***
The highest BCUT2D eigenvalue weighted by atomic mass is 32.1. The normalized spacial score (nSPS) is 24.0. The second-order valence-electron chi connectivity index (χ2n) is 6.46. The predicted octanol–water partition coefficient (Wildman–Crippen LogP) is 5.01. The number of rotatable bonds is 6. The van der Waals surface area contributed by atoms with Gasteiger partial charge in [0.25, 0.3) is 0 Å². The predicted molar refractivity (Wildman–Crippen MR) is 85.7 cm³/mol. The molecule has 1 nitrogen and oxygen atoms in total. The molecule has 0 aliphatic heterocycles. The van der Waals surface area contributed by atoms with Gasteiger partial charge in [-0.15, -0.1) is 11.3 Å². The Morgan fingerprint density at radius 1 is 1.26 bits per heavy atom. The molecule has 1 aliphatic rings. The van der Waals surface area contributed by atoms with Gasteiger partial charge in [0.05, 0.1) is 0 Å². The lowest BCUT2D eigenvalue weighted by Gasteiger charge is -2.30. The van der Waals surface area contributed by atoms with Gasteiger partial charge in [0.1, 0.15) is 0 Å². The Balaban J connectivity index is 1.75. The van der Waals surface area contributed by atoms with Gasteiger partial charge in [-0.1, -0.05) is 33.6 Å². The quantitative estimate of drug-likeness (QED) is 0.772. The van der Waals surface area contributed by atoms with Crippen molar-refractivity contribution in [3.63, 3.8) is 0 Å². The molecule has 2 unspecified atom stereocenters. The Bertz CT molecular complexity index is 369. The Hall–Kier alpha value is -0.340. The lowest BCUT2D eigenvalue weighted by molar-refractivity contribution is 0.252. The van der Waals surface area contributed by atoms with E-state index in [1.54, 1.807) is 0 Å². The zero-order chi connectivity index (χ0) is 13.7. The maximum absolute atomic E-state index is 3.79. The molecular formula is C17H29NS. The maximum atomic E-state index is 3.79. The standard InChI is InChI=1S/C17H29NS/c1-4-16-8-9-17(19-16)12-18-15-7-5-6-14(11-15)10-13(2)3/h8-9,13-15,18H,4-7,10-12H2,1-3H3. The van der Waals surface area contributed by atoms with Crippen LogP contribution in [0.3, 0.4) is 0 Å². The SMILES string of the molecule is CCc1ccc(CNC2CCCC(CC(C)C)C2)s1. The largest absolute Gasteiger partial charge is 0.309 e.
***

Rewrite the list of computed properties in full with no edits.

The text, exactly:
The highest BCUT2D eigenvalue weighted by atomic mass is 32.1. The normalized spacial score (nSPS) is 24.0. The second-order valence-electron chi connectivity index (χ2n) is 6.46. The predicted octanol–water partition coefficient (Wildman–Crippen LogP) is 5.01. The number of rotatable bonds is 6. The van der Waals surface area contributed by atoms with Gasteiger partial charge in [0.25, 0.3) is 0 Å². The predicted molar refractivity (Wildman–Crippen MR) is 85.7 cm³/mol. The molecule has 1 nitrogen and oxygen atoms in total. The molecule has 0 aliphatic heterocycles. The van der Waals surface area contributed by atoms with Gasteiger partial charge in [-0.15, -0.1) is 11.3 Å². The Morgan fingerprint density at radius 1 is 1.26 bits per heavy atom. The molecule has 1 aliphatic rings. The van der Waals surface area contributed by atoms with Gasteiger partial charge in [0.05, 0.1) is 0 Å². The lowest BCUT2D eigenvalue weighted by Gasteiger charge is -2.30. The van der Waals surface area contributed by atoms with Gasteiger partial charge in [0.1, 0.15) is 0 Å². The Balaban J connectivity index is 1.75. The van der Waals surface area contributed by atoms with Gasteiger partial charge in [-0.1, -0.05) is 33.6 Å². The quantitative estimate of drug-likeness (QED) is 0.772. The van der Waals surface area contributed by atoms with Crippen molar-refractivity contribution in [3.63, 3.8) is 0 Å². The molecule has 2 unspecified atom stereocenters. The Bertz CT molecular complexity index is 369. The Hall–Kier alpha value is -0.340. The lowest BCUT2D eigenvalue weighted by molar-refractivity contribution is 0.252. The van der Waals surface area contributed by atoms with E-state index in [1.54, 1.807) is 0 Å². The zero-order chi connectivity index (χ0) is 13.7. The maximum absolute atomic E-state index is 3.79. The molecular formula is C17H29NS. The maximum atomic E-state index is 3.79. The standard InChI is InChI=1S/C17H29NS/c1-4-16-8-9-17(19-16)12-18-15-7-5-6-14(11-15)10-13(2)3/h8-9,13-15,18H,4-7,10-12H2,1-3H3. The van der Waals surface area contributed by atoms with Crippen LogP contribution in [0.3, 0.4) is 0 Å². The SMILES string of the molecule is CCc1ccc(CNC2CCCC(CC(C)C)C2)s1. The largest absolute Gasteiger partial charge is 0.309 e.